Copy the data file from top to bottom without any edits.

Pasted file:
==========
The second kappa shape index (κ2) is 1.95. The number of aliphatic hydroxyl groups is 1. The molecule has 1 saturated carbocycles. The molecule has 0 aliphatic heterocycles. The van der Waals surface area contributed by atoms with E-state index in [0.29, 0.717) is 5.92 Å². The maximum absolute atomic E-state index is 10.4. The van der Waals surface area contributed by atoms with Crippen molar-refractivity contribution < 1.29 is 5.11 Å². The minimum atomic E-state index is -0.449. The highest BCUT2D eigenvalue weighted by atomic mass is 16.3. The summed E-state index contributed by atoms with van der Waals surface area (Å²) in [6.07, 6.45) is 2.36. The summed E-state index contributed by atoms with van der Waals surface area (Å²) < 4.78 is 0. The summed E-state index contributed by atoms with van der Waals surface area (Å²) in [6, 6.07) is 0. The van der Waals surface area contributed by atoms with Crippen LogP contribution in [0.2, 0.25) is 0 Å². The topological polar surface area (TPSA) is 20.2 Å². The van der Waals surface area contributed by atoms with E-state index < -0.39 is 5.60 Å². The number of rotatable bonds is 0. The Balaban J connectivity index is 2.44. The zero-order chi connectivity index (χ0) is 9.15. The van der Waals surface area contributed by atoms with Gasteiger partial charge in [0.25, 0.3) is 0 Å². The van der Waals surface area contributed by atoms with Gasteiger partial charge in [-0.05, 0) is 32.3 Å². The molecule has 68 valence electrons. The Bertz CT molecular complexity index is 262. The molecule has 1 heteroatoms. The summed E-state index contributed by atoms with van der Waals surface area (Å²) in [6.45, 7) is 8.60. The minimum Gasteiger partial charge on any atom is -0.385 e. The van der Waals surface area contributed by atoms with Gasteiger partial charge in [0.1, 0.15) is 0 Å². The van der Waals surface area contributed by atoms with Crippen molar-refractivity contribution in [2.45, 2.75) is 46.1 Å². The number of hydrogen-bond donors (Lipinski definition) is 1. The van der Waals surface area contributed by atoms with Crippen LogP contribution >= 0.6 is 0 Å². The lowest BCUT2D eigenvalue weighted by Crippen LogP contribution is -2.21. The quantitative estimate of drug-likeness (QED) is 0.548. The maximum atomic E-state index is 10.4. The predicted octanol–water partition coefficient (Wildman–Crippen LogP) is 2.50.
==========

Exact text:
The second kappa shape index (κ2) is 1.95. The number of aliphatic hydroxyl groups is 1. The molecule has 1 saturated carbocycles. The molecule has 0 aliphatic heterocycles. The van der Waals surface area contributed by atoms with E-state index in [0.29, 0.717) is 5.92 Å². The maximum absolute atomic E-state index is 10.4. The van der Waals surface area contributed by atoms with Crippen molar-refractivity contribution < 1.29 is 5.11 Å². The minimum atomic E-state index is -0.449. The highest BCUT2D eigenvalue weighted by atomic mass is 16.3. The summed E-state index contributed by atoms with van der Waals surface area (Å²) in [6.07, 6.45) is 2.36. The summed E-state index contributed by atoms with van der Waals surface area (Å²) < 4.78 is 0. The summed E-state index contributed by atoms with van der Waals surface area (Å²) in [6, 6.07) is 0. The van der Waals surface area contributed by atoms with Crippen LogP contribution in [0.2, 0.25) is 0 Å². The topological polar surface area (TPSA) is 20.2 Å². The van der Waals surface area contributed by atoms with E-state index < -0.39 is 5.60 Å². The number of rotatable bonds is 0. The Balaban J connectivity index is 2.44. The zero-order chi connectivity index (χ0) is 9.15. The van der Waals surface area contributed by atoms with Gasteiger partial charge in [0.25, 0.3) is 0 Å². The van der Waals surface area contributed by atoms with Gasteiger partial charge in [-0.05, 0) is 32.3 Å². The molecule has 68 valence electrons. The Bertz CT molecular complexity index is 262. The molecule has 1 heteroatoms. The summed E-state index contributed by atoms with van der Waals surface area (Å²) in [6.45, 7) is 8.60. The minimum Gasteiger partial charge on any atom is -0.385 e. The van der Waals surface area contributed by atoms with Gasteiger partial charge in [0.1, 0.15) is 0 Å². The van der Waals surface area contributed by atoms with Crippen molar-refractivity contribution in [2.45, 2.75) is 46.1 Å². The number of hydrogen-bond donors (Lipinski definition) is 1. The van der Waals surface area contributed by atoms with Crippen LogP contribution >= 0.6 is 0 Å². The lowest BCUT2D eigenvalue weighted by Crippen LogP contribution is -2.21. The quantitative estimate of drug-likeness (QED) is 0.548. The maximum atomic E-state index is 10.4. The predicted octanol–water partition coefficient (Wildman–Crippen LogP) is 2.50.